Dealstream debacle wipes out Vox shareholders

Paul Vecchiatto
By Paul Vecchiatto, ITWeb Cape Town correspondent
Cape Town, 29 Oct 2008

The debacle surrounding the collapse of derivatives broker Dealstream Securities has wiped out the individual shareholdings of Vox Telecom CEO Doug Reed and director Jacques du Toit. However, analysts say the company's operations should be unaffected.

Vox now expects its headline earnings per share (HEPS) to be between 45% and 55% lower for the year ended 31 August, compared to the 7.67c reported last year.

The independent telecommunications operator says should the Dealstream events not have happened, HEPS would have been 20% to 30% higher than the previous year.

A trading update issued by Vox yesterday showed the extent of the damage done by Dealstream's demise after Rand Merchant Bank (RMB), a division of First National Bank, placed the derivatives house in default after it had failed to post margins with RMB in respect of open trades. RMB did this in terms of Johannesburg Stock Exchange (JSE) rules and in its capacity as a clearing member of the SA Futures Exchange, which is part of the JSE.

The statement says Vox has appointed an independent auditor and its legal team is investigating the alleged misappropriation of 27 300 000 shares that were issued by the company as a management incentive scheme.

Dealstream's portfolio is now being managed by RMB, and the Financial Services Board is investigating the company. RMB now holds a significant portion of Vox shares.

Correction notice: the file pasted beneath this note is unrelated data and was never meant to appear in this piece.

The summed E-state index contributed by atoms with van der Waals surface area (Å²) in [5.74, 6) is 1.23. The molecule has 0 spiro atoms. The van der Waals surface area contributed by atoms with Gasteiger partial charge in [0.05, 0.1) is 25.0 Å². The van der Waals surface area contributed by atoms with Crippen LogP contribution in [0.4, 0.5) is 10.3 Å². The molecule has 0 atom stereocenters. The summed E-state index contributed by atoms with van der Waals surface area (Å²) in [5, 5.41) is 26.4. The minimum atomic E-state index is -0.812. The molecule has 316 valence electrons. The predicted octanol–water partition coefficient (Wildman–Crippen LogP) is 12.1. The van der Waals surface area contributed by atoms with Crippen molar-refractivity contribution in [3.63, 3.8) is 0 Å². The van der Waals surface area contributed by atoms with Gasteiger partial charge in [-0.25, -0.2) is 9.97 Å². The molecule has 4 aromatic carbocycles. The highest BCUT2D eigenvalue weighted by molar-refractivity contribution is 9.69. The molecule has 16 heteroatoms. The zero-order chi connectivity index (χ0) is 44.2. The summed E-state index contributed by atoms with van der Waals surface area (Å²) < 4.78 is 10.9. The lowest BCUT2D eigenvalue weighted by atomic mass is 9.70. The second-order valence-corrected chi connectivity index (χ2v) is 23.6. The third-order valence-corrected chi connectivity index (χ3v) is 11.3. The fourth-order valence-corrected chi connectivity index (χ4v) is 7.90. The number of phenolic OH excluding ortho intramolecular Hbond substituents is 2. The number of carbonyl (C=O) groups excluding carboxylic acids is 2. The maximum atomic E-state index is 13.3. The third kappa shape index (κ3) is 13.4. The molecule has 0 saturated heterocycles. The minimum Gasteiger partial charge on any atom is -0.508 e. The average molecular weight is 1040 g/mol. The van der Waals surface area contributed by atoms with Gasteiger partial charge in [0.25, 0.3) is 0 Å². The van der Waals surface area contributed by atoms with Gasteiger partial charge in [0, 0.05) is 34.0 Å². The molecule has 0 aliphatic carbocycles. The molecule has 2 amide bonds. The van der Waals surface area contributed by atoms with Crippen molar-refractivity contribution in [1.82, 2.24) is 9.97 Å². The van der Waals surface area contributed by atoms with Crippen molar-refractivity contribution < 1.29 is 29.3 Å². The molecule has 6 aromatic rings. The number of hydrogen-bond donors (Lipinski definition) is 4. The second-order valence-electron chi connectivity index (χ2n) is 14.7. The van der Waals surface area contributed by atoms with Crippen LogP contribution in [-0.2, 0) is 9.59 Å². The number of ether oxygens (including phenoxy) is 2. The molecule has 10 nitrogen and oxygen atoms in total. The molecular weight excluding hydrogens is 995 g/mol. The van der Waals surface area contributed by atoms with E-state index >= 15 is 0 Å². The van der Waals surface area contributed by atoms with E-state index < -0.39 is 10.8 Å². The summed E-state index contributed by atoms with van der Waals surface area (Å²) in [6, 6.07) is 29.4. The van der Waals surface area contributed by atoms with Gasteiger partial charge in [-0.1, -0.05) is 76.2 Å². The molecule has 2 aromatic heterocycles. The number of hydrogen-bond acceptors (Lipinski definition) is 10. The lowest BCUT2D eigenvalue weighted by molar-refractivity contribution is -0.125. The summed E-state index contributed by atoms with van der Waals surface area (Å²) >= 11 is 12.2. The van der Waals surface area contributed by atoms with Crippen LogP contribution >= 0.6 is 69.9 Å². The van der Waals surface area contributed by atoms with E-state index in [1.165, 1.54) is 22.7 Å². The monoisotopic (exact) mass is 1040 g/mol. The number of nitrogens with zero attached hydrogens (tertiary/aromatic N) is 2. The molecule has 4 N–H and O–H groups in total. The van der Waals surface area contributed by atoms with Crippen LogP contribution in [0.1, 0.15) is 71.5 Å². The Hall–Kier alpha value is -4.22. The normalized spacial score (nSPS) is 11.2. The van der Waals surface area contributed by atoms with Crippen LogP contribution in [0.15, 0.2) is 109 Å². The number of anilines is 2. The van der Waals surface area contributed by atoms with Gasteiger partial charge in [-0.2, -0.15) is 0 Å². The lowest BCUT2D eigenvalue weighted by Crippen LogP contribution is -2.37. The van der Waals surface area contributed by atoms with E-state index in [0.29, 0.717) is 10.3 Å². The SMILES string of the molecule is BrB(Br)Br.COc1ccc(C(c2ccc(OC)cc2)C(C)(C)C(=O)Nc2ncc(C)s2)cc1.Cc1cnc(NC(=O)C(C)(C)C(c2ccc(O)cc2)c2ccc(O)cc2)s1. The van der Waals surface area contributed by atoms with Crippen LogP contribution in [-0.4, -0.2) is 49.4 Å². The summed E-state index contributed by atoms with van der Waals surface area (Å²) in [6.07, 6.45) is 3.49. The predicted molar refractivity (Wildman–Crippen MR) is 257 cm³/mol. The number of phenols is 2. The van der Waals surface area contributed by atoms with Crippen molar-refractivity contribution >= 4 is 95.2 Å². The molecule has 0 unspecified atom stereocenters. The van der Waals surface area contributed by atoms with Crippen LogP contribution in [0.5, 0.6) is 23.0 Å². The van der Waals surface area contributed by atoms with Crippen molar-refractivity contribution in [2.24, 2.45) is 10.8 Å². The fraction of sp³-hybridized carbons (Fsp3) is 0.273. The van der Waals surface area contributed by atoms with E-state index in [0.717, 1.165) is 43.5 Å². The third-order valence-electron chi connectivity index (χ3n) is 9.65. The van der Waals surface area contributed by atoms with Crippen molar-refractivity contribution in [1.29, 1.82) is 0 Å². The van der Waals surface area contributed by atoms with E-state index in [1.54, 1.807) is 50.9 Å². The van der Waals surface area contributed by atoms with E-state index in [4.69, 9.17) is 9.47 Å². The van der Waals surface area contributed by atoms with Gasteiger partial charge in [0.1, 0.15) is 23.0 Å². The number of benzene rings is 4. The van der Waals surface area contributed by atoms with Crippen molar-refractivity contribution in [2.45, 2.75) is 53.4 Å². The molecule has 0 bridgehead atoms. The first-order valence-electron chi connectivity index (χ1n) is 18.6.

Lost gears

Originally, Reed held the equivalent of 26 710 000 shares in single stock futures (SSF) and another 5 167 219 in the form of contracts for difference (CFD). Du Toit held 22 993 493 in single stock futures contracts. Both now own no shares at all, a loss of hundreds of millions of rands based on today's share price. Other directors, such as Tony van Marken, have seen their holdings being reduced substantially.

SSFs and CFD are derivative instruments that trade on the underlying share. The initial share holdings are used as a margin, or deposit, and if the share price rises to an agreed level, then the holder can exercise a right to take control of more of the underlying share. However, if the price falls to below the margin, then the holding can be wiped out.

"What we have to look at here is that the operations of the company have been unaffected,” says Irnest Kaplan, MD of Kaplan Equity Analysts.

“However, there are two issues that we have to question. Firstly, the placing by individuals of such a large portion of their holdings into geared instruments, and secondly, the use of a new and 'unestablished' brokerage such as Dealstream."

Kaplan says the big problem with so many senior management people having had their incentives wiped out, is how shareholders are going to boost these people's morale.

Vox's trading statement says a new incentive scheme will be announced when it releases its year-end results around 19 November.

"It was a risky thing for those people to put their shares into such a position, but this should not affect Vox's overall ambitions to become a viable alternative telco," Kaplan says.

Vox could not comment further on the issue, as it is in a closed trading period. However, Reed previously said the company had emerged stronger from the collapse of Dealstream.

“Our fundamentals remain solid and unchanged and we're keeping focused on the work. This will in no way affect our delivery of services to our customers," he added.

According to I-Net Bridge, Vox's shares were trading 10c higher at 80c in midmorning trade, with more than 4.9 million shares having changed hands. The share price hit its annual low on 31 October 2007 of 61c.